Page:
Of course, it's best to rethink these graphs in dynamic terms and, with a lot of hand waving, substitute inflation for the price level and output growth for the output level. In this case, the curves' positions measure their expansion (the "AD dot" and "AS dot"). I know, there's more to it, but bear with me: the point is that, while both curves may be slowing down, the aggregate supply has to be slowing down more if inflation is rising. Rising input and import prices and the cost of credit will do the trick. Also, rising inflationary expectations would increase expenditure today and reduce supply today, specially if nominal input prices remain constant, because of, say, contracts (buy at a lower relative price today, sell at higher relative price tomorrow).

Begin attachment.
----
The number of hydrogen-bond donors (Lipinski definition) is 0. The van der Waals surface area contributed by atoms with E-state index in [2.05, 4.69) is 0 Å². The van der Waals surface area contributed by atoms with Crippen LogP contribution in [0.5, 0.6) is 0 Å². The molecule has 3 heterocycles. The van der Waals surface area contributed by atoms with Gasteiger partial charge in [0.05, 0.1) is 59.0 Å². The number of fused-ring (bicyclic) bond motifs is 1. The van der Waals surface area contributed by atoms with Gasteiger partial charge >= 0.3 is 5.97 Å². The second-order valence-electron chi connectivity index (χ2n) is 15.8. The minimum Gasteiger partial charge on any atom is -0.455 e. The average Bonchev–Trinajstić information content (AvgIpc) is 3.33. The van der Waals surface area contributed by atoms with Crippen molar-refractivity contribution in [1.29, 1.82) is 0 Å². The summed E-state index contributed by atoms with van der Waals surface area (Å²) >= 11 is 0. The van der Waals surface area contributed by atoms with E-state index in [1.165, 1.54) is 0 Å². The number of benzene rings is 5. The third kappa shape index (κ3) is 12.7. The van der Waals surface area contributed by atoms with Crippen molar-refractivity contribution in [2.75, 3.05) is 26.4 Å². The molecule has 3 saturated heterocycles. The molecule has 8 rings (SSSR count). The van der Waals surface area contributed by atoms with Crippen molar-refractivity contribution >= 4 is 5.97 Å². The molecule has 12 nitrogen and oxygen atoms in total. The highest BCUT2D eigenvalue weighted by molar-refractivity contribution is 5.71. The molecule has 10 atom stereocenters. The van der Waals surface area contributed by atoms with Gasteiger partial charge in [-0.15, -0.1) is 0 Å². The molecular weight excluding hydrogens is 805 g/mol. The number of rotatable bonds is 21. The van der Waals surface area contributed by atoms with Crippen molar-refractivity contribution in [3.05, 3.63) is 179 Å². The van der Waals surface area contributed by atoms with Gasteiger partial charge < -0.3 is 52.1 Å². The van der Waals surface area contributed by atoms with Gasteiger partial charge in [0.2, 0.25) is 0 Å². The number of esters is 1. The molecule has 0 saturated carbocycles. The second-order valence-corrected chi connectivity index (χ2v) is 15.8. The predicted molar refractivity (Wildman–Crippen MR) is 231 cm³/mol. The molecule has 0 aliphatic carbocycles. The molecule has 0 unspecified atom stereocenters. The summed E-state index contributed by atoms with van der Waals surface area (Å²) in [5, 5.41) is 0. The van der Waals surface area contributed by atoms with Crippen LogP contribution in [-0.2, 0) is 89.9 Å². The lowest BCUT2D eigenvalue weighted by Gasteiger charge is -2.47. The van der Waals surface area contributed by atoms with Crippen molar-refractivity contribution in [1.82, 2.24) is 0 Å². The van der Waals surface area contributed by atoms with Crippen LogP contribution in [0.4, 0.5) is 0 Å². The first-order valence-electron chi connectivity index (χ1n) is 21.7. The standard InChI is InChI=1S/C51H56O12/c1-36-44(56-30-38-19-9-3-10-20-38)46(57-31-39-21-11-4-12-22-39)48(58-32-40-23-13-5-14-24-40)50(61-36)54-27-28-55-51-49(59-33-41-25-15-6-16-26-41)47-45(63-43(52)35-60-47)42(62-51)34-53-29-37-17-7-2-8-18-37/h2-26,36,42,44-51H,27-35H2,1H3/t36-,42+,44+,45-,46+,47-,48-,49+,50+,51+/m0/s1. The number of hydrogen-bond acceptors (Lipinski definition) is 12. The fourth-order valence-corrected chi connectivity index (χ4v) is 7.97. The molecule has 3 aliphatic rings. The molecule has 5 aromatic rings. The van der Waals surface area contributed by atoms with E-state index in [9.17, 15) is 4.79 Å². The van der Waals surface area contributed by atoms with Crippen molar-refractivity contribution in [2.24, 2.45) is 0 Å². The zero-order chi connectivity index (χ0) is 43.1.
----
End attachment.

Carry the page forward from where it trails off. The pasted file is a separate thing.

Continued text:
(Of course, the AD might be contracting too because of fears on unemployment, credit constraints, etc. The point is that the AS must be contracting more.)

The issue is not moot. If the AD is the limiting factor, expand it until it can sustain itself (leaving aside the serious issues of timing and overshooting, and of fiscal deficits). But if it's the AS...

An AD-expanding package like the fiscal stimulus will give a temporary boost to the rate of expansion and then take that boost away. Inflation and growth will be higher for a bit than without it. But what happens next will be a return to long term equilibrium growth in output and, very likely, higher equilibrium inflation. How much higher will depend on what happens with the causes behind the slowing expansion of the AS curve and with inflationary expectations.